Print Friendly, PDF & Email

Acute Asthma


Definition of acute asthma

  • Chronic inflammatory disease of the airways characterised by localised type 1 hypersensitive reaction and variable reversible airway obstruction


 Epidemiology of acute asthma

  • Asthma affects 10% of children and 5% of adults


 Aetiology of acute asthma

  • Genetic factors
    • Family history
  • Environmental factors
    • House dust mite
    • Pollen
    • Pets
    • Cigarette smoke
  • Precipitating factors
    • Cold
    • Viral infection
    • Drugs
      • Beta blockers
      • Non-steroidal anti-inflammatory drugs (NSAIDs)
    • Exercise
    • Emotion


 Risk factors for acute asthma

  • Eczema
  • Allergic rhinitis
  • Urticaria


 Pathophysiology of acute asthma

  • Sensitisation phase
    • Immune system encounters allergen and makes immunoglobulin E (IgE) against it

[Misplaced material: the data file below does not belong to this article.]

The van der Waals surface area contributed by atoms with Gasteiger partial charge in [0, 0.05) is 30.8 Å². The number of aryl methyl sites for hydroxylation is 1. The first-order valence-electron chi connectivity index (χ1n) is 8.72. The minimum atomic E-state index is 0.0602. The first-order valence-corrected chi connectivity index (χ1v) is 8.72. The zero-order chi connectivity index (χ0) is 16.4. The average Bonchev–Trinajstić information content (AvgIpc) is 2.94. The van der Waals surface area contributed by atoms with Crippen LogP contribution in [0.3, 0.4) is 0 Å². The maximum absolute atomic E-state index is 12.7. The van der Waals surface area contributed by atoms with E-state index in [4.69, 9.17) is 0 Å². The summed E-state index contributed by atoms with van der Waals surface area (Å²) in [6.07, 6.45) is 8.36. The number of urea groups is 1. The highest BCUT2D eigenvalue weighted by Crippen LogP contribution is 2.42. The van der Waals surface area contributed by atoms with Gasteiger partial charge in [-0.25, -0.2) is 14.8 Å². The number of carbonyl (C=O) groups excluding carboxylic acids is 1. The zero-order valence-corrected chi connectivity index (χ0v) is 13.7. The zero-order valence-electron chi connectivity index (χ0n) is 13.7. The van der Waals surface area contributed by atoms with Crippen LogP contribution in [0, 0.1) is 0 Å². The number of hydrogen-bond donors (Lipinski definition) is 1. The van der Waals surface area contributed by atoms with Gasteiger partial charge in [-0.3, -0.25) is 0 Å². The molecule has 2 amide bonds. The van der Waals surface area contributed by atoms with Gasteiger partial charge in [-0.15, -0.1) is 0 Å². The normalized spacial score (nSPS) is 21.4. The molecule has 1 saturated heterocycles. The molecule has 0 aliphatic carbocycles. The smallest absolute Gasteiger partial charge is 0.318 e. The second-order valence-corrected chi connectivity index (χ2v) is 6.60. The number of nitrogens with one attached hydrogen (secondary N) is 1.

• No clinical features occur
  • Early phase
    • Allergen cross-links IgE on surface of mast cells
    • Causes localised degranulation and release of histamine which mediates airway obstruction via stimulation of mucus hypersecretion, bronchoconstriction and airway oedema
  • Late phase
    • Inflammatory cell infiltrates (lymphocytes, basophils and eosinophils) perpetuate airway obstruction and lead to bronchial hyper-responsiveness


[youtube height=”HEIGHT” width=”WIDTH”][/youtube]

Video from Oxford Medical Videos demonstrating nebuliser and inhaler use

 Presentation of acute asthma

  • General and chronic symptoms
    • Cough
    • Dyspnoea
    • Wheeze
    • Chest tightness
    • Symptoms precipitated by allergen exposure, cold air, exercise, emotion